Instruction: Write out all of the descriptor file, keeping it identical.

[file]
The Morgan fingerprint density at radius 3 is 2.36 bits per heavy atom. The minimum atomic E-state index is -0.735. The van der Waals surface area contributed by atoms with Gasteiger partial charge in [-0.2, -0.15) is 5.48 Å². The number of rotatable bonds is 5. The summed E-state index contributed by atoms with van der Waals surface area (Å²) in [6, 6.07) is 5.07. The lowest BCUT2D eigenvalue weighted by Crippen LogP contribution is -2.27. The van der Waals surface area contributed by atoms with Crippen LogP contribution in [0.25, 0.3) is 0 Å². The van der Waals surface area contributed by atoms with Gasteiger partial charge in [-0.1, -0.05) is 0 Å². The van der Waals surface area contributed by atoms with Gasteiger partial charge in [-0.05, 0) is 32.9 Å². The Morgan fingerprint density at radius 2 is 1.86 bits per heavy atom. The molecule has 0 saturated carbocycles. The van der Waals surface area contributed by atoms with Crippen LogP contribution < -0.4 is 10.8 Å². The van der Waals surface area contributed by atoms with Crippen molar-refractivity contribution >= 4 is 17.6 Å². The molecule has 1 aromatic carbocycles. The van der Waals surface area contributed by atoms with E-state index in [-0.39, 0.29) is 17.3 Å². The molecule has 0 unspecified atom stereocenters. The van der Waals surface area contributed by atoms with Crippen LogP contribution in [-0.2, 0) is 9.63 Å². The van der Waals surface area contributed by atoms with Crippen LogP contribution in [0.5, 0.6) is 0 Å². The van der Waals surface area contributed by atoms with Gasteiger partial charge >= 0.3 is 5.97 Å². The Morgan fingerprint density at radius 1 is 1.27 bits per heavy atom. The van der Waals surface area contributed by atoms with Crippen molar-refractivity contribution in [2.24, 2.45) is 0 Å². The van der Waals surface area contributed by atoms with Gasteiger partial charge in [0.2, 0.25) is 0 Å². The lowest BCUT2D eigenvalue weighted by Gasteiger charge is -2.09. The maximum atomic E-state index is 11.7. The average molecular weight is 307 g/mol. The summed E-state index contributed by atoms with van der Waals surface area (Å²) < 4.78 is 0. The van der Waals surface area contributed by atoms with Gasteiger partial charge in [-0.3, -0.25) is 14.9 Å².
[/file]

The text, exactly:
The Morgan fingerprint density at radius 3 is 2.36 bits per heavy atom. The minimum atomic E-state index is -0.735. The van der Waals surface area contributed by atoms with Gasteiger partial charge in [-0.2, -0.15) is 5.48 Å². The number of rotatable bonds is 5. The summed E-state index contributed by atoms with van der Waals surface area (Å²) in [6, 6.07) is 5.07. The lowest BCUT2D eigenvalue weighted by Crippen LogP contribution is -2.27. The van der Waals surface area contributed by atoms with Crippen LogP contribution in [0.25, 0.3) is 0 Å². The van der Waals surface area contributed by atoms with Gasteiger partial charge in [-0.1, -0.05) is 0 Å². The van der Waals surface area contributed by atoms with Gasteiger partial charge in [-0.05, 0) is 32.9 Å². The Morgan fingerprint density at radius 2 is 1.86 bits per heavy atom. The molecule has 0 saturated carbocycles. The van der Waals surface area contributed by atoms with Crippen LogP contribution < -0.4 is 10.8 Å². The van der Waals surface area contributed by atoms with Crippen molar-refractivity contribution >= 4 is 17.6 Å². The molecule has 1 aromatic carbocycles. The van der Waals surface area contributed by atoms with E-state index in [-0.39, 0.29) is 17.3 Å². The molecule has 0 unspecified atom stereocenters. The van der Waals surface area contributed by atoms with Crippen LogP contribution in [-0.2, 0) is 9.63 Å². The van der Waals surface area contributed by atoms with Crippen LogP contribution in [0.5, 0.6) is 0 Å². The van der Waals surface area contributed by atoms with Gasteiger partial charge >= 0.3 is 5.97 Å². The Morgan fingerprint density at radius 1 is 1.27 bits per heavy atom. The van der Waals surface area contributed by atoms with Crippen molar-refractivity contribution in [2.24, 2.45) is 0 Å². The van der Waals surface area contributed by atoms with Gasteiger partial charge in [0.2, 0.25) is 0 Å². The lowest BCUT2D eigenvalue weighted by Gasteiger charge is -2.09. The maximum atomic E-state index is 11.7. The average molecular weight is 307 g/mol. The summed E-state index contributed by atoms with van der Waals surface area (Å²) < 4.78 is 0. The van der Waals surface area contributed by atoms with Gasteiger partial charge in [-0.3, -0.25) is 14.9 Å².